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Inside Museveni’s 34 years

President Yoweri Museveni (right) and First Lady Janet Museveni. PHOTO PPU

The pros and cons of the President’s long rule and what they portend for the country he has rebuilt

THE LAST WORD | ANDREW M. MWENDA | This week, President Yoweri Museveni and his NRM celebrate 34 years in power. Museveni inherited a country whose state had disintegrated and economy collapsed. The country had been plagued by political instability manifest in military coups and civil wars. In the seven years between the overthrow of Idi Amin in April 1979 and Museveni’s take over in January 1986, Uganda had seven presidents, an average of one president per year. Uganda was so ungovernable the legendary Lee Kuan Yew of Singapore once said it could not recover even in 100 years.

Museveni’s takeover was, therefore, a moment of great hope. Blood had been shed, lives lost, educations sacrificed, careers abandoned, families left behind, and properties destroyed; all in the hope of building a free, democratic and prosperous country. This mood of optimism was reflected in Museveni’s promise that NRM’s takeover was “not a mere change of guard but a fundamental change in the politics of our country.” Looking at how much many elite Ugandans have grown despondent with his rule, it is easy to conclude that the revolution has been betrayed. Indeed, many of Museveni’s contemporaries have since quit the NRM and written stinging criticism of the president.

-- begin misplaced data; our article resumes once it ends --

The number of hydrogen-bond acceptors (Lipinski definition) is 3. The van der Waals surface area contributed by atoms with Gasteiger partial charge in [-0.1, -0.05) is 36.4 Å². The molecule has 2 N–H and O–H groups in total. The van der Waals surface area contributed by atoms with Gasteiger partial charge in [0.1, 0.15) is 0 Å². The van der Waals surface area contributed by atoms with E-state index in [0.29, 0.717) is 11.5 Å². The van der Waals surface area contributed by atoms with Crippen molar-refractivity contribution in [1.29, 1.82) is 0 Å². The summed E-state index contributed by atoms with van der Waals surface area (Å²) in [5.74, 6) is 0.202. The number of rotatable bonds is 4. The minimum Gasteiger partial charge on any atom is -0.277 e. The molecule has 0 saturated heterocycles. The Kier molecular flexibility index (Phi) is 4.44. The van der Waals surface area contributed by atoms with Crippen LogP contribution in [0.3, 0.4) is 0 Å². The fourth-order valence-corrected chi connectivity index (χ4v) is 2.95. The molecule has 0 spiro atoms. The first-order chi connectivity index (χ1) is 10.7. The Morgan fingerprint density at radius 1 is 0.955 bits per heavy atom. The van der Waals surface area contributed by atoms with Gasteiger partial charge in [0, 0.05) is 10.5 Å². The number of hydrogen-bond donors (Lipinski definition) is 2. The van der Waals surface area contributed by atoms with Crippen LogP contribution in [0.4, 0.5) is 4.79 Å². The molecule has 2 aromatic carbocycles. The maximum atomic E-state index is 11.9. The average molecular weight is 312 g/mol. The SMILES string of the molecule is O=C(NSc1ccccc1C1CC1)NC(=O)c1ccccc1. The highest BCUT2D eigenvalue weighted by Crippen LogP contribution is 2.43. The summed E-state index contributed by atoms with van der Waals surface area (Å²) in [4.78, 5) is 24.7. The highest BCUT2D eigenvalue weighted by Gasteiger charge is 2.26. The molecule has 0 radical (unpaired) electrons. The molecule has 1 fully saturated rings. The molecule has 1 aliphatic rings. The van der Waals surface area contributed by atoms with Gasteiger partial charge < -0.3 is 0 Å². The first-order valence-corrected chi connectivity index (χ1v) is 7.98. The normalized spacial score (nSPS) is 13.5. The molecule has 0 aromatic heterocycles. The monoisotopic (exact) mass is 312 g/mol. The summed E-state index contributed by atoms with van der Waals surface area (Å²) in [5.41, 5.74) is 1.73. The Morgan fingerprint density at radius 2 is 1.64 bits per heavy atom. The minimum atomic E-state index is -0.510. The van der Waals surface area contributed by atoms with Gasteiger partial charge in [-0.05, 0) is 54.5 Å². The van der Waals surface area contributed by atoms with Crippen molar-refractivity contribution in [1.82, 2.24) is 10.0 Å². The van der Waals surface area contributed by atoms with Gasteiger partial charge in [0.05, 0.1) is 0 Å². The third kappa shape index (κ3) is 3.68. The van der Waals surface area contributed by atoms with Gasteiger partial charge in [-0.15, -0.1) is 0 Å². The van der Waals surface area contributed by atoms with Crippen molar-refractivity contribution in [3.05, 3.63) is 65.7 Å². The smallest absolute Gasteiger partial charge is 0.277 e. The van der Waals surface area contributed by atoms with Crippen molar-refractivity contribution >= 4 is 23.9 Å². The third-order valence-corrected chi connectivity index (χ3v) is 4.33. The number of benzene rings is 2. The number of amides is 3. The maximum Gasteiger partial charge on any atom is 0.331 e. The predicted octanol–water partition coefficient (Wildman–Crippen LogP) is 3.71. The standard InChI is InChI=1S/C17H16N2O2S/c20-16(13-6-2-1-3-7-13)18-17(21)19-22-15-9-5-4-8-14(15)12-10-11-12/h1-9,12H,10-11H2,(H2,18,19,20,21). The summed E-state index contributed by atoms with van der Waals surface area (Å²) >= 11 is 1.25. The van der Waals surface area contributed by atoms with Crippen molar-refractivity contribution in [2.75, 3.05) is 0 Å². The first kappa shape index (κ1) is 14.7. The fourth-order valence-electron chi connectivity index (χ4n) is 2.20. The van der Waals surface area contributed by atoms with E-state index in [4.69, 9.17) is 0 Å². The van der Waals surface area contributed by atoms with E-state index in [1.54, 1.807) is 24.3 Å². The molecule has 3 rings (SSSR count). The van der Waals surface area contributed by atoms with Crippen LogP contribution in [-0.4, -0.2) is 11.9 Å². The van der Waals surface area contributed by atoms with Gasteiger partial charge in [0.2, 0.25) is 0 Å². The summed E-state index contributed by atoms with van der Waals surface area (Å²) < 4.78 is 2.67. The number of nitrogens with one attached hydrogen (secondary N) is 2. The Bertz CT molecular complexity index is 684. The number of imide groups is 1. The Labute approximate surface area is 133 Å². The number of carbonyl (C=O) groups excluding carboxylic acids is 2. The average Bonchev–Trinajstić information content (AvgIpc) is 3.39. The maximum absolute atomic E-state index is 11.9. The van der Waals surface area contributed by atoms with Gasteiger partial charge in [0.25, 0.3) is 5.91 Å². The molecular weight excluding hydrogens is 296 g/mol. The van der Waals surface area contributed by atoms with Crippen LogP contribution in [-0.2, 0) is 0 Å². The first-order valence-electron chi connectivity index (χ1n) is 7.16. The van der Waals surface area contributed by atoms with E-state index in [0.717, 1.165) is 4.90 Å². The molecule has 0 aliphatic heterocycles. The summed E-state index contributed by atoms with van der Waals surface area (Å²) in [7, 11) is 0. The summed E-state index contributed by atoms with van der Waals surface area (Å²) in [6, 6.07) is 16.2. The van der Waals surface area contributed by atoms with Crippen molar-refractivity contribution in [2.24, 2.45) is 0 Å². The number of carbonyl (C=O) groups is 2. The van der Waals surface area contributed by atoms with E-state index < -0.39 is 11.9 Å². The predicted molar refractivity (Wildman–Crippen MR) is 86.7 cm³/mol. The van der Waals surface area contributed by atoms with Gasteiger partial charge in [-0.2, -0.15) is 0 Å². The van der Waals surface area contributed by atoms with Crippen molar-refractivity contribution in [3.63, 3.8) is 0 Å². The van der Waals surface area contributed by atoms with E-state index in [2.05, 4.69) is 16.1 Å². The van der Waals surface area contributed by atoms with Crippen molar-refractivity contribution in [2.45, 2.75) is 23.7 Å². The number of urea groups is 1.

Yet this column is a sympathetic reflection on the passions that animated NRM’s struggle and the exaggerated expectations many Ugandans had in it. Indeed, it is apparent that Museveni, like so many other politicians of post independence Africa, grossly underestimated the challenges of managing a poor country. He equally overestimated his personal capability and that of a revolutionary party and the state as agents of social change. If Museveni has failed to realise many of his dreams and those of his admirers, it is because his ambitions and their expectations were unrealistic. Yet it would be unfair to say that Museveni has been a failure. On the contrary I think that on balance he has been one of the most successful and influential leaders of post-colonial Africa.

Museveni’s greatest achievement was to stabilise the political dispensation. This is reflected in three critical areas where Uganda’s state fragility was most reflected: incessant military coups and civil wars. Museveni ended these and reestablished the state’s monopoly over the exercise of violence. This allowed him to build a stable and continuous presidency that has lasted nearly three and a half decades. To achieve these aims, Museveni took effective personal control over the security apparatus and disciplined the army, making it subordinate to his personal will. He also ensured good relations with the western powers (much about this later), and established some degree of individual freedom.